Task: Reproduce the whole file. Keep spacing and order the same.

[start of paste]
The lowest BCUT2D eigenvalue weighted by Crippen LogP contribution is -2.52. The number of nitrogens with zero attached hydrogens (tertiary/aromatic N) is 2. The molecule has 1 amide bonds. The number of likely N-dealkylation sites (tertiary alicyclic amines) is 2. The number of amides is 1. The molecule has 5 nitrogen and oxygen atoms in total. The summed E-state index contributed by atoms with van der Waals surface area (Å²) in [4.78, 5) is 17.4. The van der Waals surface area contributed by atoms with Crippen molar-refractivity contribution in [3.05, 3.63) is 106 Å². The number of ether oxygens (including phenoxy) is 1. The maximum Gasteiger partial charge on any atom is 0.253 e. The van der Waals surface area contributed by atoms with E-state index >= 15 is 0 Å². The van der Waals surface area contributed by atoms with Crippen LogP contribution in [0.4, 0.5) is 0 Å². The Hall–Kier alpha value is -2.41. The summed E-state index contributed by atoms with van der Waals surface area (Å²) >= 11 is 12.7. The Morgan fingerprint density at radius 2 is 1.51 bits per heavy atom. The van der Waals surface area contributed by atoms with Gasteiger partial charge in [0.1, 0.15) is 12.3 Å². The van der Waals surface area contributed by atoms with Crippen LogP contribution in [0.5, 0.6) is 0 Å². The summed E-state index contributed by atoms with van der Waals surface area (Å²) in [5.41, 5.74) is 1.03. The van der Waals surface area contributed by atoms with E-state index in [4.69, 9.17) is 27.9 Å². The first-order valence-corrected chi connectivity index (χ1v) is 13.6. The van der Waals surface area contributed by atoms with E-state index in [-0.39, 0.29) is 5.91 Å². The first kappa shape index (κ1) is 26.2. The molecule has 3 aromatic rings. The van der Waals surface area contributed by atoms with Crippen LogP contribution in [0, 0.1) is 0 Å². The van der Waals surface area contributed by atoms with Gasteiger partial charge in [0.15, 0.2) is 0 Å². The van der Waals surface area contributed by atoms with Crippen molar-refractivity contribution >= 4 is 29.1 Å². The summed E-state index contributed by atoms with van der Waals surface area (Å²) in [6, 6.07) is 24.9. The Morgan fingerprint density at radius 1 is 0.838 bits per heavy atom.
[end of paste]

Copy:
The lowest BCUT2D eigenvalue weighted by Crippen LogP contribution is -2.52. The number of nitrogens with zero attached hydrogens (tertiary/aromatic N) is 2. The molecule has 1 amide bonds. The number of likely N-dealkylation sites (tertiary alicyclic amines) is 2. The number of amides is 1. The molecule has 5 nitrogen and oxygen atoms in total. The summed E-state index contributed by atoms with van der Waals surface area (Å²) in [4.78, 5) is 17.4. The van der Waals surface area contributed by atoms with Crippen molar-refractivity contribution in [3.05, 3.63) is 106 Å². The number of ether oxygens (including phenoxy) is 1. The maximum Gasteiger partial charge on any atom is 0.253 e. The van der Waals surface area contributed by atoms with E-state index >= 15 is 0 Å². The van der Waals surface area contributed by atoms with Crippen LogP contribution in [0.4, 0.5) is 0 Å². The Hall–Kier alpha value is -2.41. The summed E-state index contributed by atoms with van der Waals surface area (Å²) >= 11 is 12.7. The Morgan fingerprint density at radius 2 is 1.51 bits per heavy atom. The van der Waals surface area contributed by atoms with Gasteiger partial charge in [0.1, 0.15) is 12.3 Å². The van der Waals surface area contributed by atoms with Crippen LogP contribution in [0.5, 0.6) is 0 Å². The summed E-state index contributed by atoms with van der Waals surface area (Å²) in [5.41, 5.74) is 1.03. The van der Waals surface area contributed by atoms with E-state index in [4.69, 9.17) is 27.9 Å². The first-order valence-corrected chi connectivity index (χ1v) is 13.6. The van der Waals surface area contributed by atoms with E-state index in [-0.39, 0.29) is 5.91 Å². The first kappa shape index (κ1) is 26.2. The molecule has 3 aromatic rings. The van der Waals surface area contributed by atoms with Crippen LogP contribution in [0, 0.1) is 0 Å². The van der Waals surface area contributed by atoms with Gasteiger partial charge in [0.15, 0.2) is 0 Å². The van der Waals surface area contributed by atoms with Crippen molar-refractivity contribution >= 4 is 29.1 Å². The summed E-state index contributed by atoms with van der Waals surface area (Å²) in [6, 6.07) is 24.9. The Morgan fingerprint density at radius 1 is 0.838 bits per heavy atom.